“Down” – instructing your dog to lie down – is a great cue for dogs that need to learn to relax in one place for long periods of time. It is also excellent for jumpy dogs because jumping up from a down is harder than from a sit. “Down” can also be helpful for big dogs by making them less intimidating when meeting children or people that are nervous around dogs.
For many dogs, it’s easier to start “Down” practice from a “Sit.”
How to train it:
- Say it. Hold a treat in your hand. Tell your dog, “Down” in a cheerful tone of voice.
- Show it. Pause a second (one-one thousand), then lure your dog into a down by putting the treat up to his nose and slowly moving the treat down to the ground. Keep the treat close to your dog’s nose—if you move your hand down too quickly and too far away from his mouth he may give up and lose interest.
- Pay it. As soon as your dog’s knees and elbows hit the ground, mark by saying “yes,” praise, and treat.
- Repeat it. Repeat steps 1-3 many times. When your dog gets into the down quickly, it is time to take the treat out of your hand and use the verbal cue alone. If your dog makes a mistake, first try luring without the treat. Only put the treat back in your hand if all else fails.
Tip! Only say the cue once. Say it, then pause, then lure.
If your dog immediately pops-up from his down, you can help him maintain his positon by having several small treats in your hand. Reward with a few bites of treat in quick succession to thank your dog for staying in the down. After a few seconds tell him, “Okay!” and encourage him to get up. If he gets up before you release him, say, “Ah-ah” and ask him to lie back down. Release him more quickly this time, and then keep practicing to work up to longer downs.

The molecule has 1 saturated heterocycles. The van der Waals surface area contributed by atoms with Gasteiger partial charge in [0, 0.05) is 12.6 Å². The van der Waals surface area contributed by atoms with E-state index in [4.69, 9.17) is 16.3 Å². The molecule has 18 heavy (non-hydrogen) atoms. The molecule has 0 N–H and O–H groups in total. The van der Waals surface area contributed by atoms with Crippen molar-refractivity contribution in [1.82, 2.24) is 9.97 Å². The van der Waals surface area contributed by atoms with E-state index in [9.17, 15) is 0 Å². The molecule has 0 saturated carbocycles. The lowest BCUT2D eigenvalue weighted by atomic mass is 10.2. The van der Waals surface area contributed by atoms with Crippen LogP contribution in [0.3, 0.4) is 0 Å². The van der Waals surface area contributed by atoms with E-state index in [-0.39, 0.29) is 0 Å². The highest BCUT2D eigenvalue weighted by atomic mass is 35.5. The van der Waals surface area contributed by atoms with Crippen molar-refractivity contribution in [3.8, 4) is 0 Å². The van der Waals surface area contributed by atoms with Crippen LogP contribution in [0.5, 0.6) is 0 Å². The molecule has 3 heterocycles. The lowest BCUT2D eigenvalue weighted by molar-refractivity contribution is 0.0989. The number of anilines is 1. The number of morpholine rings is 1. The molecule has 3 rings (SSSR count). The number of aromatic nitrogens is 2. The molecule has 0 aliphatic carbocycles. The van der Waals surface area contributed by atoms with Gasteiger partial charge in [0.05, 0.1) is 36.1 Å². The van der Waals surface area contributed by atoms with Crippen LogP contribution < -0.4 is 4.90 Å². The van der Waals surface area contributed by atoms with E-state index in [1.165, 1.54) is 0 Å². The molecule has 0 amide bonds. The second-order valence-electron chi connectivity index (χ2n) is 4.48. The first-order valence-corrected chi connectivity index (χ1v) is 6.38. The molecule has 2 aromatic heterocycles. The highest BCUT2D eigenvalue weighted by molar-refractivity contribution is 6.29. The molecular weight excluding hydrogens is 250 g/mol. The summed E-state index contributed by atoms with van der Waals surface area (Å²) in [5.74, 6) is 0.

If you can’t quite get your dog to lie down, break the exercise into smaller steps. First treat him for following the treat to the ground, then for bending an elbow, then for bending both elbows. Make sure you treat and praise liberally when you get a full down.
When to practice:
- Before throwing a ball, giving him a toy, or handing him a treat or chewie.
- Before putting the food bowl down.
- Before opening a door, or before hopping in or out of the car.
- Before putting on a leash to go for a walk.
- Before taking off a leash at the park or beach.
- Before dishing out a belly rub or good ear scratch, or before allowing him onto the couch with you.
A good rule of thumb is to reward your dog whenever he naturally does something you are working on teaching him. So if you find him lying down, tell him, “Good down” and treat or pet him. That will also make your dog more likely to add quietly lying around to his list of hobbies.